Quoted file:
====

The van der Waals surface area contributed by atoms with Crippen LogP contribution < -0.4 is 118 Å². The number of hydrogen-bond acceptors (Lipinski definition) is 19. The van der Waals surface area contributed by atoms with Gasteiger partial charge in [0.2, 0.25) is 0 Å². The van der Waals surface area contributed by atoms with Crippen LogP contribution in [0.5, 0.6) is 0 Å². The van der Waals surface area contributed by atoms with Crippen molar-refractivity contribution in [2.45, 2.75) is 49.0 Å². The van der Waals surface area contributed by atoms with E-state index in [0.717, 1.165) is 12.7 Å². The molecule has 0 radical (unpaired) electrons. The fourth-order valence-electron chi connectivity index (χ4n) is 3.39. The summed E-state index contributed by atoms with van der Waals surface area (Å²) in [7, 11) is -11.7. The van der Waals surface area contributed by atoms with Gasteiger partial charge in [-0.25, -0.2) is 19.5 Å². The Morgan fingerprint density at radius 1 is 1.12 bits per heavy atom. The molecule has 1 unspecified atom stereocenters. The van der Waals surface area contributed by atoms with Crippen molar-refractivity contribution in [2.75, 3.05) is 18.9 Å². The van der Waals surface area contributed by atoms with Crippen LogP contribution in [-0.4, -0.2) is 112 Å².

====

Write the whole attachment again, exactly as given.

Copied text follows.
The van der Waals surface area contributed by atoms with Crippen LogP contribution < -0.4 is 118 Å². The number of hydrogen-bond acceptors (Lipinski definition) is 19. The van der Waals surface area contributed by atoms with Gasteiger partial charge in [0.2, 0.25) is 0 Å². The van der Waals surface area contributed by atoms with Crippen LogP contribution in [0.5, 0.6) is 0 Å². The van der Waals surface area contributed by atoms with Crippen molar-refractivity contribution in [2.45, 2.75) is 49.0 Å². The van der Waals surface area contributed by atoms with E-state index in [0.717, 1.165) is 12.7 Å². The molecule has 0 radical (unpaired) electrons. The fourth-order valence-electron chi connectivity index (χ4n) is 3.39. The summed E-state index contributed by atoms with van der Waals surface area (Å²) in [7, 11) is -11.7. The van der Waals surface area contributed by atoms with Gasteiger partial charge in [-0.25, -0.2) is 19.5 Å². The Morgan fingerprint density at radius 1 is 1.12 bits per heavy atom. The molecule has 1 unspecified atom stereocenters. The van der Waals surface area contributed by atoms with Crippen molar-refractivity contribution in [2.75, 3.05) is 18.9 Å². The van der Waals surface area contributed by atoms with Crippen LogP contribution in [-0.4, -0.2) is 112 Å².